AOH :: ISN-2785.HTM

Firefox update plugs 'critical' holes




Firefox update plugs 'critical' holes
Firefox update plugs 'critical' holes



  This message is in MIME format.  The first part should be readable text,
  while the remaining parts are likely unreadable without MIME-aware tools.

--1457021584-287347371-1154064610=:29844
Content-Type: TEXT/PLAIN; charset=UTF-8
Content-Transfer-Encoding: QUOTED-PRINTABLE

http://news.com.com/Firefox+update+plugs+critical+holes/2100-1002_3-6099254=2Ehtml 

By Joris Evers
Staff Writer, CNET News.com
July 27, 2006

Mozilla on Wednesday released an update to its popular Firefox Web
browser that fixes a dozen vulnerabilities, seven of which it deems
"critical."

The most serious of the flaws could be exploited by cyberattackers to
commandeer a vulnerable PC, according to Mozilla. The company, which
oversees Firefox development, has published security advisories for
each of the flaws repaired by the Firefox update.

The flaws are fixed in Firefox 1.5.0.5, which Mozilla has started
pushing out to Firefox users via the update feature in the open-source
Web browser. In addition to the security fixes, the browser update
includes stability improvements, as well as changes for the Frisian
version for some users in the Netherlands, Mozilla said.

"Firefox 1.5.0.5 is a security update that is part of our ongoing
program to provide a safe Internet experience for our customers,"  
Mozilla said on its Web site. "We recommend that all users upgrade to
this latest version."

Security monitoring company Secunia rates the update as "highly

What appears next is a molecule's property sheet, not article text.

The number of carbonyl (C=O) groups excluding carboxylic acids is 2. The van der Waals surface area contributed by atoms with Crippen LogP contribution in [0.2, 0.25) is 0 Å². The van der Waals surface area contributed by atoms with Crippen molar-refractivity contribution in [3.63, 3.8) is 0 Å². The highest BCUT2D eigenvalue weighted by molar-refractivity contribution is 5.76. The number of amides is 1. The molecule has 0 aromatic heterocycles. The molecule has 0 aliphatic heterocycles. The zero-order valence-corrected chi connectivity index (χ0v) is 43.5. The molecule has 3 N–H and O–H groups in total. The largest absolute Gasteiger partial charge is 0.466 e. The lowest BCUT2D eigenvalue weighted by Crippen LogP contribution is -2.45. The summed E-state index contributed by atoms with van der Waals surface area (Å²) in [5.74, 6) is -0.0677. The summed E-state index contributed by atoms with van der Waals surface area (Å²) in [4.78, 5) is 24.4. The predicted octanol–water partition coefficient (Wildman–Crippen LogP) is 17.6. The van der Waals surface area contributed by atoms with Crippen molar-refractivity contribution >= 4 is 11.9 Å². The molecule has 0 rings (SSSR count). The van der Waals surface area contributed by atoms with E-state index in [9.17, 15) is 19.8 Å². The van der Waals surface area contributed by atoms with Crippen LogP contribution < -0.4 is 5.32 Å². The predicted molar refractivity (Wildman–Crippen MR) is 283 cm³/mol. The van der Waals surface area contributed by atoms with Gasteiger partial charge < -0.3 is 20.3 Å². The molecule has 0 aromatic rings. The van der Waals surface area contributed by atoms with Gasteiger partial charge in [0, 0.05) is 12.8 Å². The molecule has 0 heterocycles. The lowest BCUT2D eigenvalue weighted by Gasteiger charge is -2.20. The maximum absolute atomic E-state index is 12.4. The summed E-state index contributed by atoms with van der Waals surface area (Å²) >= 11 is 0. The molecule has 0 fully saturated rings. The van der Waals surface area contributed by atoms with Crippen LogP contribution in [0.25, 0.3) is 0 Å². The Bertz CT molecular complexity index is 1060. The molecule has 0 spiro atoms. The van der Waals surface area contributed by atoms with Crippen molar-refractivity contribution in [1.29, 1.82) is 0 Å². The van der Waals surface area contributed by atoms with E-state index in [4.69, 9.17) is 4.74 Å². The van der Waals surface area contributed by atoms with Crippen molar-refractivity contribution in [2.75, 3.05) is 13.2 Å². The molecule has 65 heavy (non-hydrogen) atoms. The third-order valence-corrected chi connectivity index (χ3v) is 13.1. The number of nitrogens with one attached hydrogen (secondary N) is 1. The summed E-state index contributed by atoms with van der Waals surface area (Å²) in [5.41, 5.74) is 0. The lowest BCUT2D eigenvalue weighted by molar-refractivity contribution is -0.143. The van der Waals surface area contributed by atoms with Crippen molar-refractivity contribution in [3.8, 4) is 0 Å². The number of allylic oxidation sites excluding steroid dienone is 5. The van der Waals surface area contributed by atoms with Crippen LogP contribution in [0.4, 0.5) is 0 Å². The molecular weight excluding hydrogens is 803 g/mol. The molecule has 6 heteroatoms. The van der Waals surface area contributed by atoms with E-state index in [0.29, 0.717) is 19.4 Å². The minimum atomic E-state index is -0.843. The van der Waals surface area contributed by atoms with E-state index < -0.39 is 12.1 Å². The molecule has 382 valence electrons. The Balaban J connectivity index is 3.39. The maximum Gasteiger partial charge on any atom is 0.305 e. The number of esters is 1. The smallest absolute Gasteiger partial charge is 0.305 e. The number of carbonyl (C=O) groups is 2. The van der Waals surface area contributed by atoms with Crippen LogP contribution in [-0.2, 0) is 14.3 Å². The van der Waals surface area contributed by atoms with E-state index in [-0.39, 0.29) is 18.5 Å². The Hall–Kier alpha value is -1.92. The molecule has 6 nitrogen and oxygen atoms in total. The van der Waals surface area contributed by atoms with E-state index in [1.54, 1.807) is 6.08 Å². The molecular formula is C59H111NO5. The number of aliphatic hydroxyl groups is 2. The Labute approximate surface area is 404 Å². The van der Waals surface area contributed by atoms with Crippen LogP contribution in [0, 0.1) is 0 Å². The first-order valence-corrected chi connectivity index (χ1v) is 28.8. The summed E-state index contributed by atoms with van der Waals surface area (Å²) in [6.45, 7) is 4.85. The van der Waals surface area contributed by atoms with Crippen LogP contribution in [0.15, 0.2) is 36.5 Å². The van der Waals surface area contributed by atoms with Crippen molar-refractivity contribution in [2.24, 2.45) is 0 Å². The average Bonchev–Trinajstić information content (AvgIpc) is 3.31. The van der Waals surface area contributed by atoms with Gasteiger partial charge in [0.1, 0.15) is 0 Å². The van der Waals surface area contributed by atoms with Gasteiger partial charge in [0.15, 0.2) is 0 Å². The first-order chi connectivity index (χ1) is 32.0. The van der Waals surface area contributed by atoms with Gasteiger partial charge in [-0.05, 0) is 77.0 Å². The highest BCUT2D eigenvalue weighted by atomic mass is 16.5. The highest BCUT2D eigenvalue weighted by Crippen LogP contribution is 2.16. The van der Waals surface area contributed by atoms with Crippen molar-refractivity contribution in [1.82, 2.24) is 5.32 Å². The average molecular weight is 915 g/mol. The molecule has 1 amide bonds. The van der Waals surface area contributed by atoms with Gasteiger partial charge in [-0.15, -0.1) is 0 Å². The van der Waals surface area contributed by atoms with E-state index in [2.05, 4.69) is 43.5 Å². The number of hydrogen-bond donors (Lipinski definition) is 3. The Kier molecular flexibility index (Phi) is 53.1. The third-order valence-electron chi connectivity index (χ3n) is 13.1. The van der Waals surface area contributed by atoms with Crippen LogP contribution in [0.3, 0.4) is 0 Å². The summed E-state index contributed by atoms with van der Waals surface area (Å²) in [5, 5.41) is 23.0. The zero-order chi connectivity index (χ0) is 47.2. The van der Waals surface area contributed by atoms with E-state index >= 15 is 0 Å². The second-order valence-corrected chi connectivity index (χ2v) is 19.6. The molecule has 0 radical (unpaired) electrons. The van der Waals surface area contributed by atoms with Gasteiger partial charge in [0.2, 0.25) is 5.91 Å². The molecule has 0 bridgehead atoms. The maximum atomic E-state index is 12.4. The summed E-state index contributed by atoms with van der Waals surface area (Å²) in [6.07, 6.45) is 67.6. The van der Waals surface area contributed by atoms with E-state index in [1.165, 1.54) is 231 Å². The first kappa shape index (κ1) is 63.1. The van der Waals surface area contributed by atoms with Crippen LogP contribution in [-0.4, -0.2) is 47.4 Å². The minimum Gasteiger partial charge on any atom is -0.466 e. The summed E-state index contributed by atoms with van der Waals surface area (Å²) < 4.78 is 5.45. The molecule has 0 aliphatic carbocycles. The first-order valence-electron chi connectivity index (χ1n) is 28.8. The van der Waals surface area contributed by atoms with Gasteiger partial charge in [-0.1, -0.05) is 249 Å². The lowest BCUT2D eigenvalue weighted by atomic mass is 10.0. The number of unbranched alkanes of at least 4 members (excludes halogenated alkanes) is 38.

critical," one notch below its most serious ranking.

Mozilla also released updates for its SeaMonkey suite of applications
to address security issues that apply to those programs.

While some of the security flaws may affect the earlier 1.0 versions
of Firefox, Mozilla is not providing updates for those releases. Its
version 1.0.8 was the last refresh for the 1.0.x line of Firefox. All
users are advised to upgrade to the 1.5.0.5 version. The 1.0.8 version
came out in April.

Developers are working on Firefox 2, the next major version of the Web
browser. Mozilla earlier this month shipped the first beta of the new
browser, which includes such features as a phishing shield to protect
against information thieving online.

Microsoft, meanwhile, is putting the final touches on Internet
Explorer 7, a reinforced version of its Web browser. Designed, in
part, in response to competition from Firefox, IE 7 is due out in the
fourth quarter of this year.

Copyright =C2=A91995-2006 CNET Networks, Inc.


--1457021584-287347371-1154064610=:29844
Content-Type: text/plain; charset="us-ascii"
MIME-Version: 1.0
Content-Transfer-Encoding: 7bit
Content-Disposition: inline

_________________________________
Attend the Black Hat Briefings and
Training, Las Vegas July 29 - August 3
2,500+ international security experts from 40 nations,
10 tracks, no vendor pitches.
www.blackhat.com 

--1457021584-287347371-1154064610=:29844--

Site design & layout copyright © 1986-2014 CodeGods